Contact Lenses

To find the right pair of contact lenses, your first step is to see an eye doctor for an eye exam and contact lens fitting. Contact lenses, like eyeglasses or vision surgery, can correct your nearsightedness, farsightedness, and astigmatism. Among Americans who need vision correction, about 20% wear contact lenses.

While some people enjoy making a fashion statement with eyeglasses, others prefer their appearance without them. Contact lenses offer the ability to be glasses-free without expensive vision surgery. Contacts also provide a wider field-of-view than glasses, which is great for sports.

Today, contact lenses can be worn by just about everyone. If you were told in the past that you could not wear contacts, odds are you can today because of the advancements in design. There are more convenient and healthy contact lens options than ever, including many contact lenses that can correct astigmatism.

In the United States, contact lenses are considered medical devices – they must be prescribed and properly fitted by an eyecare professional. To find the best type of contact lenses for you, your eye doctor will evaluate your visual needs, your eye structure, and your tears (or tear exchange). During the exam, your doctor makes sure your eyes are healthy enough to wear contact lenses and counsel you about what to expect when wearing contacts.

For information about contact lenses and COVID-19, click here.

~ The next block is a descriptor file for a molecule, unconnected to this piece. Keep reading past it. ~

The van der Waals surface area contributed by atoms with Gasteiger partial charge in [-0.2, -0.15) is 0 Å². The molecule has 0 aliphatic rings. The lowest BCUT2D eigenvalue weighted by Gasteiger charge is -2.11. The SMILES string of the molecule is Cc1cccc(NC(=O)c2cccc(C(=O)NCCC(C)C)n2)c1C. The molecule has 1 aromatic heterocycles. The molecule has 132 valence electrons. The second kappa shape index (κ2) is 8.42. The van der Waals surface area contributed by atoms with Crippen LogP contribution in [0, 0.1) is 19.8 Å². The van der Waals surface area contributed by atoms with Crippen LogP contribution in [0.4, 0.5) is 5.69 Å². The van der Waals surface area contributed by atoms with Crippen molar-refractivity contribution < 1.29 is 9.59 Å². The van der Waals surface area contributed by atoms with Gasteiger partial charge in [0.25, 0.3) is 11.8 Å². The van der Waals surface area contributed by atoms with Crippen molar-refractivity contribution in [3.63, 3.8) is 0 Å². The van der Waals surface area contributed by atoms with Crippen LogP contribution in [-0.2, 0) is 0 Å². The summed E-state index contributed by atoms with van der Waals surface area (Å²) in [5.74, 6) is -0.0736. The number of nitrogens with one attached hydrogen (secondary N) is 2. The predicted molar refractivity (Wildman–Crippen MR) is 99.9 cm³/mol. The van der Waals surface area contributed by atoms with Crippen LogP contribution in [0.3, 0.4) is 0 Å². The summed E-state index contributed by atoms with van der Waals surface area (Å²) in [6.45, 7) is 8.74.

Fitting Contact Lens

Next step is for your eye doctor to fit the contacts by taking detailed measurements of your eyes. Trial lenses are applied to achieve the best possible fit and determine if you can comfortably wear contacts. Your doctor will review with you how to put in contacts, take out contacts, and how to care for your lenses.

A contact lens fitting takes more than a single visit to the eye doctor. You need to return for follow-up visits to make sure the lenses continue to fit properly and remain comfortable after prolonged periods of wear. In some cases, changes of lens size or design are needed before the fitting process is complete.

The many types of contact lenses available can be grouped according to:

  • The material they are made of.
  • How long you can wear them without removal.
  • How long you can use them before they should be discarded.
  • The design of the lens.

Contact Lens and Care

Caring for your contact lenses — cleaning, disinfecting and storing them — is much easier than it used to be. In most cases today, only a single care solution is required for cleaning, rinsing, and storing your lenses. In fact, according to the National Eye Institute, it’s important to keep your eyes safe by only using the single care solution to cleanse your lens, never using water to clean or store contact lenses, and remembering to take out your contacts before you shower, swim, or go in a bath or hot tub. And if you choose daily disposable soft lenses, routine lens care can be eliminated altogether. Your eye doctor or contact lens technician also teaches you how to apply, remove, and care for your lenses during your contact lens fitting.